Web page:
Pharmacy Practice Faculty Publications

Title

Improving on Time Anticonvulsant Administration During the Home-to-Hospital Transition

Document Type

Abstract

Publication Date

10-2013

Journal Title

Annals of Neurology

Volume

74

Issue

S17

First Page

S189

Last Page

S190

Article Number

173

DOI

http://dx.doi.org/10.1002/ana.24069

PubMed ID

24344449

Abstract

Objective: Children with epilepsy are at increased risk of missing scheduled anticonvulsants during the home to hospital transition.1,2 Missing anticonvulsants during this transition has been associated with an increased risk for breakthrough seizures and the consequences of seizures.3 It is a national standard of care that children receive their anticonvulsants even while NPO. We undertook a quality improvement project to improve anticonvulsant administration during the home to hospital transition for children with epilepsy under gong procedures under anesthesia.

Methods: Using the methodology of the Institute for Health Care Improvement we created Key Driver Diagrams and undertook interventions based on these drivers. Major interventions included increasing awareness of the problem, feedback on our successes and failures and education on medications administration and alternatives when children are NPO.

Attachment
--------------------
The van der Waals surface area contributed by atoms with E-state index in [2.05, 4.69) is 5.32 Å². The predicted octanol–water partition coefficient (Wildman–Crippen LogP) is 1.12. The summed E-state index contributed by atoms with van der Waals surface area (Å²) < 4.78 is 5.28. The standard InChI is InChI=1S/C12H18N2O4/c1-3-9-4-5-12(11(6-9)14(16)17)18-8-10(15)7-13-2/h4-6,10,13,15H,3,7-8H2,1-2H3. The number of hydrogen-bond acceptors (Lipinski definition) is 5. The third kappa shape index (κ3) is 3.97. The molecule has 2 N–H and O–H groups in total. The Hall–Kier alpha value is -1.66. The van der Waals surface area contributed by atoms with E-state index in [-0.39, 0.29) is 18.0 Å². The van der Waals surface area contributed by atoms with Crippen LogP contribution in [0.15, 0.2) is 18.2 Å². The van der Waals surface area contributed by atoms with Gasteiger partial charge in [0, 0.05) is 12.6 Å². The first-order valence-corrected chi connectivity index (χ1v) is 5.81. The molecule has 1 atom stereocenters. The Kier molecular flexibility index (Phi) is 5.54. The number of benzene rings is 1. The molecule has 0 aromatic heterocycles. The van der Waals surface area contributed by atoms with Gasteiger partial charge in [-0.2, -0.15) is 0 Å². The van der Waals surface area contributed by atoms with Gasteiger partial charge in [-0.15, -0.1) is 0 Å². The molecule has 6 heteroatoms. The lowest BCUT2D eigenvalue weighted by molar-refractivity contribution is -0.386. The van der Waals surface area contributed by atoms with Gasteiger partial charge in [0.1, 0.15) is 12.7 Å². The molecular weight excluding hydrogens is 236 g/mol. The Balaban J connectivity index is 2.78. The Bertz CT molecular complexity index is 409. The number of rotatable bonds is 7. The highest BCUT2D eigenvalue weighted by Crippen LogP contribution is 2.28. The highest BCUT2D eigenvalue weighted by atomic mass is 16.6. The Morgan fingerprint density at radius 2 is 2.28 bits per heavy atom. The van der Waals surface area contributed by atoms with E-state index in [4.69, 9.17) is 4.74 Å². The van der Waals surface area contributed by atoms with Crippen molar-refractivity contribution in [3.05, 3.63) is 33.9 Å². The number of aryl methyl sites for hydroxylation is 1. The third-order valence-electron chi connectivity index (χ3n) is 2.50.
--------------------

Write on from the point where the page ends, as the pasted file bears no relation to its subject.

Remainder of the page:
Results: We have increased the percentage of children receiving their anticonvulsants prior to procedures requiring anesthesia from 76% to 88% (p value 50.02). We increased from 23% to 91% (p value5 .0001) the number of children who received their anticonvulsant in the hospital prior to their procedure who had not received it at home. (Graph Attached)

Conclusion: Using a team based approach with anesthesiology and neurology will were able to significantly improve anticonvulsant administration for children with epilepsy during the home to hospital transition. Missed anticonvulsant administrations during the home to hospital transition can and should be prevented and we have demonstrated that using accepted quality improvement methodology they can be. Our success can provide guidance for addressing this problem

References

1. Coffey M, Mack L, Streitenberger K, Bishara T, De Faveri L, Matlow A. Prevalence and clinical significance of medication discrepancies at pediatric hospital admission. Acad Pediatr. Sep-Oct 2009;9(5):360–365 e361.

2. Jones C, Missanelli M, Dure L, et al. Anticonvulsant medication errors in children with epilepsy during the home-to-hospital transition. J Child Neurol. Mar 2013;28(3):314–320.

3. Jones C, Kaffka J, Missanelli M, et al. Seizure Occurrence Following Nonoptimal Anticonvulsant Medication Management During the Transition Into the Hospital. J Child Neurol. Oct 3 2012.

Keywords

Epilepsy and other paroxysmal disorders, translational/experimental therapeutics